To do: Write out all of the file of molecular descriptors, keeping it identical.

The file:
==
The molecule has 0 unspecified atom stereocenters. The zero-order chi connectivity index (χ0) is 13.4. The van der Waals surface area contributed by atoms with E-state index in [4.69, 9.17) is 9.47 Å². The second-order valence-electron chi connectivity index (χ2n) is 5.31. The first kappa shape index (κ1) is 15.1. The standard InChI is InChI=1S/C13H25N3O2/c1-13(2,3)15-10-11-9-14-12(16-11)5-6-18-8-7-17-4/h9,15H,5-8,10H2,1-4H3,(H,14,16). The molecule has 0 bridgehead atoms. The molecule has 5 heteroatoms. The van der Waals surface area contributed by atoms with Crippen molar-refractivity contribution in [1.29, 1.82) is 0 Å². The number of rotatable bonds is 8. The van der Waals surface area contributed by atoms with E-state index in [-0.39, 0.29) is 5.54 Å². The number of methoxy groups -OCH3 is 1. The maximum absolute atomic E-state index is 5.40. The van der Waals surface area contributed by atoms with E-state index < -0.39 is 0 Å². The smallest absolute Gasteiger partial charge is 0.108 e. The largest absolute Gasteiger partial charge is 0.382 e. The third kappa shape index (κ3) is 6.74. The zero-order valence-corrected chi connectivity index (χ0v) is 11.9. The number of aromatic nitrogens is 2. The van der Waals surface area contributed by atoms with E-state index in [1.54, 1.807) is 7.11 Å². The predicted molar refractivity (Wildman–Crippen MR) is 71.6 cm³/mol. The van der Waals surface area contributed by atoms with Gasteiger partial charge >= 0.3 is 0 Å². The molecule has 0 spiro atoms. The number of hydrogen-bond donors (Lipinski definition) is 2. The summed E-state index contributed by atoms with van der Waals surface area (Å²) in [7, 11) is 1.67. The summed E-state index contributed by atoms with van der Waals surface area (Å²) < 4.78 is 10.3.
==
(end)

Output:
The molecule has 0 unspecified atom stereocenters. The zero-order chi connectivity index (χ0) is 13.4. The van der Waals surface area contributed by atoms with E-state index in [4.69, 9.17) is 9.47 Å². The second-order valence-electron chi connectivity index (χ2n) is 5.31. The first kappa shape index (κ1) is 15.1. The standard InChI is InChI=1S/C13H25N3O2/c1-13(2,3)15-10-11-9-14-12(16-11)5-6-18-8-7-17-4/h9,15H,5-8,10H2,1-4H3,(H,14,16). The molecule has 0 bridgehead atoms. The molecule has 5 heteroatoms. The van der Waals surface area contributed by atoms with Crippen molar-refractivity contribution in [1.29, 1.82) is 0 Å². The number of rotatable bonds is 8. The van der Waals surface area contributed by atoms with E-state index in [-0.39, 0.29) is 5.54 Å². The number of methoxy groups -OCH3 is 1. The maximum absolute atomic E-state index is 5.40. The van der Waals surface area contributed by atoms with E-state index < -0.39 is 0 Å². The smallest absolute Gasteiger partial charge is 0.108 e. The largest absolute Gasteiger partial charge is 0.382 e. The third kappa shape index (κ3) is 6.74. The zero-order valence-corrected chi connectivity index (χ0v) is 11.9. The number of aromatic nitrogens is 2. The van der Waals surface area contributed by atoms with E-state index in [1.54, 1.807) is 7.11 Å². The predicted molar refractivity (Wildman–Crippen MR) is 71.6 cm³/mol. The van der Waals surface area contributed by atoms with Gasteiger partial charge >= 0.3 is 0 Å². The molecule has 0 spiro atoms. The number of hydrogen-bond donors (Lipinski definition) is 2. The summed E-state index contributed by atoms with van der Waals surface area (Å²) in [7, 11) is 1.67. The summed E-state index contributed by atoms with van der Waals surface area (Å²) < 4.78 is 10.3.